I concede the point—it’s certainly apt—and take another drag. “You did a pretty good job, tonight. With his bedtime story.”
“Oh.” He looks away, as though even in the dark he doesn’t want me to know he’s blushing. I burst out laughing, then he does, too. I really shouldn’t have started this thing. Been so long since I smoked, it’s already getting to me.
When the laughter dies out, his gaze drifts down to the joint in my hand. “Do you want any?” I ask.
He darts another glance in my direction. “I—I don’t really smoke.”
Is he scared? Why? Still, far be it for me to force it on him. “Well,” I hear myself saying, “you wouldn’t need to smoke it yourself.”
He twitches. “What do you mean?”
I shoot him an evil grin, and suck as much of the acrid smoke into my lungs as I can bear. Holding my breath, I lean carefully towards him, raising my eyebrows suggestively. For a second he pulls back, then lets me expel the smoke into his mouth. I feel my kneecaps turn to liquid as our lips brush together. Then he bursts into a fit of coughing, broken only by fragments of apology.
“It’s okay,” I whisper, though I don’t feel as bad as I should while I stand here rubbing his back. “I’m sorry. I shouldn’t have.”
“It’s not your fault.” Choking out a final cough, he sinks onto the old sofa behind us. Once I finish off the joint, I’m left feeling so dizzy I’m more than ready to join him. Love nests. Isn’t that what these are called?
I lose track of time while we sit, side by side, as I get to telling him all the constellation names my brain spits at me, improvising when nothing comes. Rather than boredom or polite indulgence, he seems impressed with how I know all this. How long’s it been since I’ve felt so appreciated, by anyone other than my son?
I still can’t bring myself to ask him why he came, but maybe it doesn’t matter anymore.
Just before midnight, we go to bed. Separately.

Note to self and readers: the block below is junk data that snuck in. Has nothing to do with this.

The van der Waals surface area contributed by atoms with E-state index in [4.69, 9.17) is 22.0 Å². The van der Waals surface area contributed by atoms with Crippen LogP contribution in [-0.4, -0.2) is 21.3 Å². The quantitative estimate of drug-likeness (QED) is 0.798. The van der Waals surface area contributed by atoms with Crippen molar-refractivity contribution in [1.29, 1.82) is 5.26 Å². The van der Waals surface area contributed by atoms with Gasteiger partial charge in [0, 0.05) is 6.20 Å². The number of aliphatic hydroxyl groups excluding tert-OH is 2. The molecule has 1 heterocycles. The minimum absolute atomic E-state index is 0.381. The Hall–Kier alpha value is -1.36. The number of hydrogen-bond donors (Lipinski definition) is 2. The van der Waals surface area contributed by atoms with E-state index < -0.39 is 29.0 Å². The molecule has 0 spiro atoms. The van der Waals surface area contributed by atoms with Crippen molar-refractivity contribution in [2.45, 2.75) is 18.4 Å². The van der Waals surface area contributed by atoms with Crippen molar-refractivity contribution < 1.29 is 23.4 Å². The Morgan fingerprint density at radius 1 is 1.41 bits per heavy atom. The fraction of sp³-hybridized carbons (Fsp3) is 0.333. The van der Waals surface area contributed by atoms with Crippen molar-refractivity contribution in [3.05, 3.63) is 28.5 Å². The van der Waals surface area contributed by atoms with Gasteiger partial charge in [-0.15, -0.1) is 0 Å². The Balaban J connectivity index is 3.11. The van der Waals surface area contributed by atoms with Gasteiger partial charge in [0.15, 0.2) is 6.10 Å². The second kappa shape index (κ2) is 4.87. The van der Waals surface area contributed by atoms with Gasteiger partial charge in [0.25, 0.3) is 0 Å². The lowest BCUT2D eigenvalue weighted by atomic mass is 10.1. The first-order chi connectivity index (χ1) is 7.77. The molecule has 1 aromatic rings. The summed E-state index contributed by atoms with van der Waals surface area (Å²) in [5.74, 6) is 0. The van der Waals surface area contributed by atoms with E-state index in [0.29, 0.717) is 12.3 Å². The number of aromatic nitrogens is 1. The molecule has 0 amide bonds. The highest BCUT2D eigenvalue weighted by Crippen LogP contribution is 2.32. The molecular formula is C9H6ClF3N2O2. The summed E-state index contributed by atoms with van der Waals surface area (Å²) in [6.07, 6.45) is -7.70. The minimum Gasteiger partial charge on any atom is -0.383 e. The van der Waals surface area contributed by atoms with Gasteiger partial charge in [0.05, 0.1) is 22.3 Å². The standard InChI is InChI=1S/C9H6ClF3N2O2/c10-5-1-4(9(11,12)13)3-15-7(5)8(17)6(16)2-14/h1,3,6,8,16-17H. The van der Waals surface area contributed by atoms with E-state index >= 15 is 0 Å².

Sometime during the middle of the night I jerk awake, having fallen out of bed and onto the floor. Damien. I jump to my feet, fast enough to cause a head-spin from the pot that’s still floating through my system. Sure enough, he lies sprawled sideways across the mattress, wrapped snugly in the doona, snoring softly. “Bed hog,” I mumble. Anyway, it’s a good opportunity to duck downstairs for a glass of water.
Halfway along the hall, I pass Pegasus’s door. It’s slightly ajar, but I resist the temptation to wander in. I’d probably only do something stupid. Like try and kiss him again. I grab hold of the railing, let it guide me down to the kitchen. My foot creaks on the second step, and a melody drifts up to meet me, something beautiful, like a memory from childhood…
Starting to shake, I creep towards the living room, searching for clues to help me distinguish between reality, ghost, and reverie. Seated at the grand piano, nothing but the moonlight streaming in upon him, is Pegasus. His hair hangs loose and floats all the way down his naked back, glowing silver. If that wasn’t enough, he’s playing some classical piece, dark, stormy, melancholy, yearning. I’ve heard it before, I think. My angel…
I watch his hands and fingers glide effortlessly over the keys. Rapt in concentration, he doesn’t notice my intrusion. If he makes any mistakes, I’m not good enough to pick them.
My shaking intensifies to a violent shiver. I thought I could deny what I felt for you, all this time—no, worse, I did deny it. But no more. It still matters why you came for me, cos I’m in love with you, Peg, and I’m going to tell you, even if it kills me.
My heart stops beating altogether, as the song draws to a close, and he sits, panting, poised above the keys.
My hearts starts pounding in my chest, as he raises his head, and turns to look at me.
Next Chapter: 06.PEGASUS: If I Should Die Before I Wake